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Vinnies services in high demand after COVID supports end

Vinnies WA has recorded a significant increase in the number of families seeking help.

Recent data shows that while Vinnies supported 1,458 families through its Emergency Assistance and Support program in the month of January, that number rose to 2,287 in September.

The new figures, collated by Vinnies on the eve of Anti-Poverty Week (17-23 October), suggest that the winding back of Federal and State Government support measures are having a significant impact on families trying to stay afloat.

While factors such as tax refunds can cause the numbers of families seeking help to drop at various points throughout the year, the new data suggests more and more people are reaching out for help, with the number of calls to Vinnies also on the rise.

Federal Government support payments Jobkeeper and the Jobseeker COVID-19 supplement ended in late March, the same time that the State Government’s moratorium on rental evictions ended. The State Government’s freeze on household fees and charges and the moratorium on electricity disconnections ended in late June.

According to Vinnies’ data, the most impacted areas in Perth were Armadale, Midland, Joondalup and Rockingham, while in the regions Mandurah and Geraldton were particularly affected.

Families struggled to pay their water and power bills as well as increases in rent of up to $100 per week. With little money left for other expenses, Vinnies helps families with food, utilities, accommodation support and vehicle costs.

According to the WA Council of Social Services, there are over 17,300 WA households – around 39,000 people – on the social housing waiting list and 50 per cent of low income households in Western Australia are experiencing rental stress.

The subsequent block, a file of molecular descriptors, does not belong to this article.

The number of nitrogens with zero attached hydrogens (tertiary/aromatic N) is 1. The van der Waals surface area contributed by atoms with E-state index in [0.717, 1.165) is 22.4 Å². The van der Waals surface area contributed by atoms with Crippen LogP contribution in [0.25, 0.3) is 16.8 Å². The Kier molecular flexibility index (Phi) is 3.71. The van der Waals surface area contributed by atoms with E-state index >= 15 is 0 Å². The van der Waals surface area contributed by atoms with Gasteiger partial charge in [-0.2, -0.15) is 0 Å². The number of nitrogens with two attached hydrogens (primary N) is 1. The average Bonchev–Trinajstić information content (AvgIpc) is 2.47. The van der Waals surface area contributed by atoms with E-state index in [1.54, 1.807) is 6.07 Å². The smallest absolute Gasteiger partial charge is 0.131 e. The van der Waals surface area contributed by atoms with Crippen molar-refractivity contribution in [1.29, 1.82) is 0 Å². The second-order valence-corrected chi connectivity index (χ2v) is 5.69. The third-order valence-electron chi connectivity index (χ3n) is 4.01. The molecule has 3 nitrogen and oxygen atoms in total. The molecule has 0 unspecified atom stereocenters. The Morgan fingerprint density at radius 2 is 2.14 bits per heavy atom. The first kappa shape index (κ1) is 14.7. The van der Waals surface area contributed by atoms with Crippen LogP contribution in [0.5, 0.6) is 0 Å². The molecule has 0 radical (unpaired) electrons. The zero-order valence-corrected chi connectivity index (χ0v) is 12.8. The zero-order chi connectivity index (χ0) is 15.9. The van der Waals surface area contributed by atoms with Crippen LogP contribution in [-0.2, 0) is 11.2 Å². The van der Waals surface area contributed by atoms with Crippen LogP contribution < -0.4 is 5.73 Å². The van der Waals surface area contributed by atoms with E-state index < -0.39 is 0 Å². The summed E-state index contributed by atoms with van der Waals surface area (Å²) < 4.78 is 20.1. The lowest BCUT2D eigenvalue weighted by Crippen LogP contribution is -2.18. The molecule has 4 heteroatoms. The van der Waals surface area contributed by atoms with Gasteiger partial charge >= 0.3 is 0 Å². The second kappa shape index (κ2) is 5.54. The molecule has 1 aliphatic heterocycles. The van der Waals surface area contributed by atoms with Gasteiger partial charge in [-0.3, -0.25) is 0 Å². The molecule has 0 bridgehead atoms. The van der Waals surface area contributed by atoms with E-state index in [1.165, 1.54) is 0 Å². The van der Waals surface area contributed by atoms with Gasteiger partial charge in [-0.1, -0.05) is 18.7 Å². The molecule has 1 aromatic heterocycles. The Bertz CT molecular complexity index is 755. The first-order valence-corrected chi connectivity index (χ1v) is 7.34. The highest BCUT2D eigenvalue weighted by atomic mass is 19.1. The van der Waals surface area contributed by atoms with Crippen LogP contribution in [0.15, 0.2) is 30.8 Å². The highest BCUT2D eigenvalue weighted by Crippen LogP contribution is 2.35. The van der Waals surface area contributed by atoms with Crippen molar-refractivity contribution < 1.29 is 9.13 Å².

Andrew York, Executive Manager of Community Engagement Services at Vinnies WA, said the situation was concerning.

“We expected that the numbers of people seeking emergency assistance and support would go up with the end of the rental moratorium and end of the freeze on household fees and charges, and now we’re seeing it play out,” he said.

“The figures lay bare the fact that we’ve still got a long way to go in dealing with the impact of the COVID-19 pandemic.

“Federal Government payments and the State Government moratoriums on rental evictions and the freeze on household fees and charges were welcome measures to help people, but once those supports ended, it became clear that many families were living pay cheque to pay cheque and just couldn’t absorb the increasing costs of living, particularly the housing costs.

“Vinnies provides emergency assistance to help people escape poverty, but we know that for every family we help, there are others that aren’t reaching out for support in time,” Mr York said.

Mr York added that Vinnies’ volunteer emergency assistance and support teams across the State, known as Conferences, have requested increases to their budgets to meet the rising demand.